Adjective "ignoble" definition and examples

Pronunciation

/ɪɡˈnəʊb(ə)l/

Definitions and examples

adjective

Not honourable in character or purpose.
  1. 'There is also a strong message that vengeance is ignoble, and sacrificing oneself for any higher cause is honorable.'
  2. 'But the elevated, even chivalric, tone in which it is being conducted scarcely even masks its onesided and ignoble purpose.'
  3. 'Still, I can't help but wonder aloud if now that credits credit almost everyone, it isn't far more ignoble to say that writing a large chunk of a movie still doesn't deserve even cursory recognition.'
  4. 'Circumstances might occasion modification of the principles, but there was nothing ignoble in the tradition of beginning with strong prima facie respect for inherited wisdom and being cautious in departing from it.'
  5. 'Of course it is ignoble to invoke the nanny state in order to correct your own personal weakness, but at least my friends' motives were somehow honest, and based on intimate knowledge of the people they knew best - themselves.'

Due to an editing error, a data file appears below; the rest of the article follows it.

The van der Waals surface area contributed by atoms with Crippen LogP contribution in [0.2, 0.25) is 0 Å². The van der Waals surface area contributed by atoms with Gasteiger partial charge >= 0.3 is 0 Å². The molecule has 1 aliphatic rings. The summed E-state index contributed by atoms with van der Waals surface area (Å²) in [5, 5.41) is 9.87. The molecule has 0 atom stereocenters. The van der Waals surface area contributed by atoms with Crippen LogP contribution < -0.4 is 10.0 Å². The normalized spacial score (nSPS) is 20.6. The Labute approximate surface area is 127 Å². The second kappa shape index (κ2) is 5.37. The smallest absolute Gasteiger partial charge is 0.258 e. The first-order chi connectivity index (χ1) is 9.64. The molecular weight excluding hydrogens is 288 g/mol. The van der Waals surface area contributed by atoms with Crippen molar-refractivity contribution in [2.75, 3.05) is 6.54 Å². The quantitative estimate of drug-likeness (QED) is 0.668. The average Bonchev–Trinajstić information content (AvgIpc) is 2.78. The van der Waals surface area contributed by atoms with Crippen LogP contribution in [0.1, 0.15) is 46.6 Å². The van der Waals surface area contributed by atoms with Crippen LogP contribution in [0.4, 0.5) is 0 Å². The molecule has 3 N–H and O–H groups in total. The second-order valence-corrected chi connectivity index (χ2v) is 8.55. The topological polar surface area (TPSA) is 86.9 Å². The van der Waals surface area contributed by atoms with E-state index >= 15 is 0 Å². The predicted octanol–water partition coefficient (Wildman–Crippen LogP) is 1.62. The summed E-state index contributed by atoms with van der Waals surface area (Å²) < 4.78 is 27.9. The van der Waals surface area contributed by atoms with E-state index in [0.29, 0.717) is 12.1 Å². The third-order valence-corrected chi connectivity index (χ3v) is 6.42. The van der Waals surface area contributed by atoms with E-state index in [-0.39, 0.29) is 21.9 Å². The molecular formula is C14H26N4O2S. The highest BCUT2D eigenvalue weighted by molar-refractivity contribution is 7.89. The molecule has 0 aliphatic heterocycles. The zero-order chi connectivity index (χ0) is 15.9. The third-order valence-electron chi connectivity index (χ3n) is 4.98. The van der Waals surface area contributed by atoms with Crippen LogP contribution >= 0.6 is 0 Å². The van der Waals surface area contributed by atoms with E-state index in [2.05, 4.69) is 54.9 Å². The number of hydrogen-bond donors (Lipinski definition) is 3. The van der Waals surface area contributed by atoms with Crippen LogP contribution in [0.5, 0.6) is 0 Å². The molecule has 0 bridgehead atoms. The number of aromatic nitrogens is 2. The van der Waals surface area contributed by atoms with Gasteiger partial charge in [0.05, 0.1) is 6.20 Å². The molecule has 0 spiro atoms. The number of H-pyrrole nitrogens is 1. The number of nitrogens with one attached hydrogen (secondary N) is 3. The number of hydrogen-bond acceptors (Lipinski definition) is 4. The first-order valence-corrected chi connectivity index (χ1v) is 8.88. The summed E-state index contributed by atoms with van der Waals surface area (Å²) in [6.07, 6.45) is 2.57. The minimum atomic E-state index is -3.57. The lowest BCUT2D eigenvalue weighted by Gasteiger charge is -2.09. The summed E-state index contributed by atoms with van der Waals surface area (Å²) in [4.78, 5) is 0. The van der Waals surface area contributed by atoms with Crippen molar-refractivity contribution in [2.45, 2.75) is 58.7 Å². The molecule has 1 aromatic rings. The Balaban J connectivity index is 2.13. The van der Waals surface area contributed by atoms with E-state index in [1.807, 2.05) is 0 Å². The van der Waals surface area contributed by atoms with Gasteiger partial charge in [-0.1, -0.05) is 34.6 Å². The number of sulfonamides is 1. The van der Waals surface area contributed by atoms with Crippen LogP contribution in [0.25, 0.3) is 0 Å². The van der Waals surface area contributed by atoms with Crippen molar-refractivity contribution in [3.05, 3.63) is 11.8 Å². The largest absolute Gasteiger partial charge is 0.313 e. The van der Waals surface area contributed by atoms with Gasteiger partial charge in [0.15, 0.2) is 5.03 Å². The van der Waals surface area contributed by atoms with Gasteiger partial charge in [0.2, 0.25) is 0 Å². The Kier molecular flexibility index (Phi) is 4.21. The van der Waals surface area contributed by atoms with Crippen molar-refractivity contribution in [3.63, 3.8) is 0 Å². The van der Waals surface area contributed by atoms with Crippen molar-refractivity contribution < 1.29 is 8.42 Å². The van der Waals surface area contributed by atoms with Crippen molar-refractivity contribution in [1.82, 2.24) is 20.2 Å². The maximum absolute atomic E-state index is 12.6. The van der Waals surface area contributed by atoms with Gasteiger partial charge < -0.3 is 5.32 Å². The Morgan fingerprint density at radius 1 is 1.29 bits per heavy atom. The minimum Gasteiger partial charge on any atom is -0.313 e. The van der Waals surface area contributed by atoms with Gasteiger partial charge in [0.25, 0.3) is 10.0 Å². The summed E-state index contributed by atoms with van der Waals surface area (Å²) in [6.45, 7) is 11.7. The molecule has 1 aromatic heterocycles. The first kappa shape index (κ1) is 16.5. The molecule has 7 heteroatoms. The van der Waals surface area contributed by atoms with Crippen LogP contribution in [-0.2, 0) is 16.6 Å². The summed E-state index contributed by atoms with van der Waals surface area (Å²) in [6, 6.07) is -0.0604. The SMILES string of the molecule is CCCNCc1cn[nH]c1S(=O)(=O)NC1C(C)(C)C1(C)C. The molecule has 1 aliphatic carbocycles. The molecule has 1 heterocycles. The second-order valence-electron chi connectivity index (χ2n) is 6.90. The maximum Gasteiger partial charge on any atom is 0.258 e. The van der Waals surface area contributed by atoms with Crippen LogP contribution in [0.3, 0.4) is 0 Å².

6. 'Somehow, over the past decade, the duty to protect open government has been nudged aside by another, more ignoble purpose: the desire to bestow political favors.'
  7. 'First in an ignoble line was the East India Company, set up by British merchant adventurers and granted the Royal Charter of Queen Elizabeth I in 1600.'
  8. 'Live life for God and our motives are no longer mercenary, and our life is not founded on an ignoble base.'
  9. 'Pink or brown, time to break with an ignoble past, and that includes breaking with reptile-brained reactions to differences in skin-melanin content or epicanthic eyelid folds.'
  10. 'All it requires is following the example of some of their more ignoble predecessors - the Dixiecrats.'
Of humble origin or social status.
  1. 'Yerby's characterization of Fancy is, therefore, ironic, emphasizing the ignoble origins of most Southerners.'
  2. 'They were an ignoble race not unlike the despicable Gorlocs, and they needed to be defeated for their dishonor.'
  3. 'There can be little doubt that Head's noble savage existed as a conceptual foil for Europe's ignoble civilization.'
  4. 'Yesterday she had been so vilely common and ignoble… almost as if she had no regard for any life… any life save his.'

Definitions

1. of low character, aims, etc.; mean; base: his ignoble purposes.

2. of low grade or quality; inferior.

3. not noble; of humble descent or rank.

4. Falconry. noting any hawk with short wings that chases or rakes after the quarry.

More examples(as adjective)

"savageries can be ignoble."

"acts can be ignoble."

"desires can be ignoble."

"aims can be ignoble."

"twinges can be ignoble."

More examples++

Origin

Late Middle English (in ignoble (sense 2)): from French, or from Latin ignobilis, from in- ‘not’ + gnobilis, older form of nobilis ‘noble’.